Viewport width =
May 19, 2008 | by  | in Visual Arts |
Share on FacebookShare on Google+Pin on PinterestTweet about this on Twitter

‘Batteries Not Included’ Exhibition

Batteries Not Included
Mary Newton Gallery
30 April – 24 May

Batteries Not Included is an interesting mixture of mixed media, graphite and ink on vintage paper, through to photographic prints at a show titled Private Park featuring Emily Bullock, Mary Macpherson, Jim Wheeler, Joanna Langford, Andy Irving and Andrea du Chatenier.

One’s eye is immediately drawn to a larger than life flying purple jumpsuit-ed ape, with one white platform shoe, and sharp claws on the other three appendages, suspended from the ceiling as though flying through the air. The ape has been feminised, from the male parody of it through such artists as American Jeff Koons or Ronnie van Hout. Andrea du Chatenier created this work and the interestingly titled of ‘Bluemister Mother’ and ‘Crystalgreen’. The materials used are a mixture of resin, fur, roller skates, fabric and globe. It is difficult to figure out where these could hang in a domestic environment.

During a visit to the gallery, the discussion in the room drifted to a weasel that had busted into the Karori Wildlife Sanctuary, apparently, it flew over the fence on a lump of wood! This discussion was on reflection upon the art works at the entrance to the gallery by Emily Valentine Bullock, who won a merit award in 3D at the Norsewear Art Awards in 2007 with these types of works.

With a catchy series title of Dog Flu these small works made from various bird feathers ranging from pigeon through to swamp hen and lorikeet and used with mixed media to present us with morphed birds and dogs. There is a lot of play within this series and the humour of the artist comes through.

Sometimes it’s not what you see in a gallery that matters, but rather what you can hear. This is apparent in the work by Andy Irving. In his work, ‘Audio Marquette for a House 2008’. As one draws near to this work, made from wood, copper laminate, audio player and audio tape one can hear the noise of domesticity, such as a vacuum cleaner. It is unsure whether the batteries to this are included or not, ask at the desk!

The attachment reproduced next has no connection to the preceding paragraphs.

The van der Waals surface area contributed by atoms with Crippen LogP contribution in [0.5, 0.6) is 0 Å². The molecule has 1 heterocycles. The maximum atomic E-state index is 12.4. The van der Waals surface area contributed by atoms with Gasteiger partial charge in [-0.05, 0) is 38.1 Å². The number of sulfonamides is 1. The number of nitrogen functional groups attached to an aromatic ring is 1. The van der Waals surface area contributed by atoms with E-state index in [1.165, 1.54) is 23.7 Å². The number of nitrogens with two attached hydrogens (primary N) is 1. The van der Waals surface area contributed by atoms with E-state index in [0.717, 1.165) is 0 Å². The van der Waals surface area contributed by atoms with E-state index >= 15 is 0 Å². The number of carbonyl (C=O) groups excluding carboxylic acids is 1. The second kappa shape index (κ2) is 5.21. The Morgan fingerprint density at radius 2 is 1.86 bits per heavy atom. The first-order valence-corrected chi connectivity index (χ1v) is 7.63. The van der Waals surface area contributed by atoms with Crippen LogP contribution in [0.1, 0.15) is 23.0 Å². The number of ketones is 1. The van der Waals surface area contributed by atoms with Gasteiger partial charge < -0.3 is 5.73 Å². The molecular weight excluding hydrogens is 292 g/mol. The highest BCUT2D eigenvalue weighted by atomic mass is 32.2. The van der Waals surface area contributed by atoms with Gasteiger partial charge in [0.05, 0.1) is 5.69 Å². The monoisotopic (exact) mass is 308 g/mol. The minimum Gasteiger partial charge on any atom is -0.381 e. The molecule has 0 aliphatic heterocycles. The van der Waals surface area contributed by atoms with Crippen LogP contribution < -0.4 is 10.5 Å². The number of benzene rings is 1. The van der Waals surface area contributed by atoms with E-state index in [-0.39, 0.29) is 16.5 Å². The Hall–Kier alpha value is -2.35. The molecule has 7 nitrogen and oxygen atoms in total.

Mary Macpherson has a range of photographs of ferns and gorse, grasses and blackberry and bracken and dandelions. These works are a little difficult to understand in that they appear to offer very little interaction between the viewer and the image. There needs to be one here, something to draw the viewer in and engage with it rather than walk on by.

Joanna Langford takes a very architectural slant with the use of plastic, LED lights, skewers, computer keys and paint. These three 3D works look and appear secure in a gallery context, but probably would be rather fragile elsewhere.

By contrast Jim Wheeler’s works placed opposite Mary Macpherson’s, are quite nice sculptures made from bronze in the shape of leaves. Unfortunately the white wall was rather smudged, which was a little distracting.

What is enjoyable about this show is the level of playfulness in some the works. There is wonderful humour portrayed in an industry that can at times can see itself as rather serious or daunting (at least to the uninitiated). We all like a good laugh at times and this exhibition provides. The exhibition runs until 24 May.

Share on FacebookShare on Google+Pin on PinterestTweet about this on Twitter

About the Author ()

Comments are closed.

Recent posts

  1. Cuttin’ it with with Miss June
  2. SWAT
  3. Ravished by the Living Embodiment of All Our University Woes
  4. New Zealand’s First Rainbow Crossing is Here (and Queer)
  5. Chloe Has a Yarn About Mental Health
  6. “Stick with Vic” Makes “Insulting” and “Upsetting” Comments
  7. Presidential Address
  8. Final Review
  9. Tears Fall, and Sea Levels Rise
  10. It’s Fall in my Heart
Website-Cover-Photo7

Editor's Pick

This Ain’t a Scene it’s a Goddamned Arm Wrestle

: Interior – Industrial Soviet Beerhall – Night It was late November and cold as hell when I stumbled into the Zhiguli Beer Hall. I was in Moscow, about to take the trans-Mongolian rail line to Beijing, and after finding someone in my hostel who could speak English, had decided